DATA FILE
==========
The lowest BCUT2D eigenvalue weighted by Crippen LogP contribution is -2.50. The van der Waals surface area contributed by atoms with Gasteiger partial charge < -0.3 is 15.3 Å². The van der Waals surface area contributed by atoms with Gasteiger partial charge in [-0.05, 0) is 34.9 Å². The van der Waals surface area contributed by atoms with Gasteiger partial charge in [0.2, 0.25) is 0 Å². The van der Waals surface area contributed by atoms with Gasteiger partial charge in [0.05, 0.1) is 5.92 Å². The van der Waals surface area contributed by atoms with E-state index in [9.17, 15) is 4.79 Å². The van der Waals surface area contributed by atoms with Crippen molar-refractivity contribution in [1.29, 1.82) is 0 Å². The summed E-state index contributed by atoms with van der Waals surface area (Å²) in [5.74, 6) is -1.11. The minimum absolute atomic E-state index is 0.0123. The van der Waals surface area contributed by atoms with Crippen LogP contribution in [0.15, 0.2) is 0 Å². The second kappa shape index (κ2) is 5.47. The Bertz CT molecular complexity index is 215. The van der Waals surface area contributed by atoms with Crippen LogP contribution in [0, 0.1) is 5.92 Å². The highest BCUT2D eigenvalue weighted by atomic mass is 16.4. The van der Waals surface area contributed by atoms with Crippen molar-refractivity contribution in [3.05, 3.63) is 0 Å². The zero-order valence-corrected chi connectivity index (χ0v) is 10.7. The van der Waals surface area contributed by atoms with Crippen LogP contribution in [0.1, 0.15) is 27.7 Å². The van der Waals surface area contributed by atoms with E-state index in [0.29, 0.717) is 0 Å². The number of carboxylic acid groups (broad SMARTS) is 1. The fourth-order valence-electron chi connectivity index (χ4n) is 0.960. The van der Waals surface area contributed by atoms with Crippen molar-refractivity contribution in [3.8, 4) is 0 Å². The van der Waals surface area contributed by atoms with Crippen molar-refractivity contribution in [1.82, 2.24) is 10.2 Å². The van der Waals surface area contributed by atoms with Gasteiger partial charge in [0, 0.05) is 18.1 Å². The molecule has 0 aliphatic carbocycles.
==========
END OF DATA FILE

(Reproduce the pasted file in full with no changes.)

The lowest BCUT2D eigenvalue weighted by Crippen LogP contribution is -2.50. The van der Waals surface area contributed by atoms with Gasteiger partial charge < -0.3 is 15.3 Å². The van der Waals surface area contributed by atoms with Gasteiger partial charge in [-0.05, 0) is 34.9 Å². The van der Waals surface area contributed by atoms with Gasteiger partial charge in [0.2, 0.25) is 0 Å². The van der Waals surface area contributed by atoms with Gasteiger partial charge in [0.05, 0.1) is 5.92 Å². The van der Waals surface area contributed by atoms with E-state index in [9.17, 15) is 4.79 Å². The van der Waals surface area contributed by atoms with Crippen molar-refractivity contribution in [1.29, 1.82) is 0 Å². The summed E-state index contributed by atoms with van der Waals surface area (Å²) in [5.74, 6) is -1.11. The minimum absolute atomic E-state index is 0.0123. The van der Waals surface area contributed by atoms with Crippen LogP contribution in [0.15, 0.2) is 0 Å². The second kappa shape index (κ2) is 5.47. The Bertz CT molecular complexity index is 215. The van der Waals surface area contributed by atoms with Crippen LogP contribution in [0, 0.1) is 5.92 Å². The highest BCUT2D eigenvalue weighted by atomic mass is 16.4. The van der Waals surface area contributed by atoms with Crippen molar-refractivity contribution in [3.05, 3.63) is 0 Å². The zero-order valence-corrected chi connectivity index (χ0v) is 10.7. The van der Waals surface area contributed by atoms with Crippen LogP contribution in [0.1, 0.15) is 27.7 Å². The van der Waals surface area contributed by atoms with E-state index in [0.29, 0.717) is 0 Å². The number of carboxylic acid groups (broad SMARTS) is 1. The fourth-order valence-electron chi connectivity index (χ4n) is 0.960. The van der Waals surface area contributed by atoms with Crippen molar-refractivity contribution in [3.8, 4) is 0 Å². The van der Waals surface area contributed by atoms with Crippen molar-refractivity contribution in [1.82, 2.24) is 10.2 Å². The van der Waals surface area contributed by atoms with Gasteiger partial charge in [0, 0.05) is 18.1 Å². The molecule has 0 aliphatic carbocycles.